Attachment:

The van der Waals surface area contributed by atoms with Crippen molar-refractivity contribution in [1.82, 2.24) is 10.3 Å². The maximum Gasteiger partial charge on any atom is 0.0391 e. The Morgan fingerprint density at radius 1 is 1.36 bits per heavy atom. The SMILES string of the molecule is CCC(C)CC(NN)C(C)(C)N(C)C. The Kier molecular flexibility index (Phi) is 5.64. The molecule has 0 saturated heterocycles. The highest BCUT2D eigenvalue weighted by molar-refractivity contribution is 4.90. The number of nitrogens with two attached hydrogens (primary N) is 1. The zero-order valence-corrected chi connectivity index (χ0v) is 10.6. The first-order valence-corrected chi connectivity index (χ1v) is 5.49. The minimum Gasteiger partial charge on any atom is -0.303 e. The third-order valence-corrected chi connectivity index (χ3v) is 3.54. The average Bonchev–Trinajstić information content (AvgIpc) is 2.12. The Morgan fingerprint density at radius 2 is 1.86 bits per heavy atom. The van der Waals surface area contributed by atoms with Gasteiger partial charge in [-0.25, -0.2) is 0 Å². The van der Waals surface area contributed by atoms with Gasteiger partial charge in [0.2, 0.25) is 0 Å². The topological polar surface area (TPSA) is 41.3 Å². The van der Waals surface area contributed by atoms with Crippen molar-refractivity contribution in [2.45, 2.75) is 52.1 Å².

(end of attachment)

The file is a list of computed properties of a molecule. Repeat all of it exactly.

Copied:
The van der Waals surface area contributed by atoms with Crippen molar-refractivity contribution in [1.82, 2.24) is 10.3 Å². The maximum Gasteiger partial charge on any atom is 0.0391 e. The Morgan fingerprint density at radius 1 is 1.36 bits per heavy atom. The SMILES string of the molecule is CCC(C)CC(NN)C(C)(C)N(C)C. The Kier molecular flexibility index (Phi) is 5.64. The molecule has 0 saturated heterocycles. The highest BCUT2D eigenvalue weighted by molar-refractivity contribution is 4.90. The number of nitrogens with two attached hydrogens (primary N) is 1. The zero-order valence-corrected chi connectivity index (χ0v) is 10.6. The first-order valence-corrected chi connectivity index (χ1v) is 5.49. The minimum Gasteiger partial charge on any atom is -0.303 e. The third-order valence-corrected chi connectivity index (χ3v) is 3.54. The average Bonchev–Trinajstić information content (AvgIpc) is 2.12. The Morgan fingerprint density at radius 2 is 1.86 bits per heavy atom. The van der Waals surface area contributed by atoms with Gasteiger partial charge in [-0.25, -0.2) is 0 Å². The van der Waals surface area contributed by atoms with Gasteiger partial charge in [0.2, 0.25) is 0 Å². The topological polar surface area (TPSA) is 41.3 Å². The van der Waals surface area contributed by atoms with Crippen molar-refractivity contribution in [2.45, 2.75) is 52.1 Å².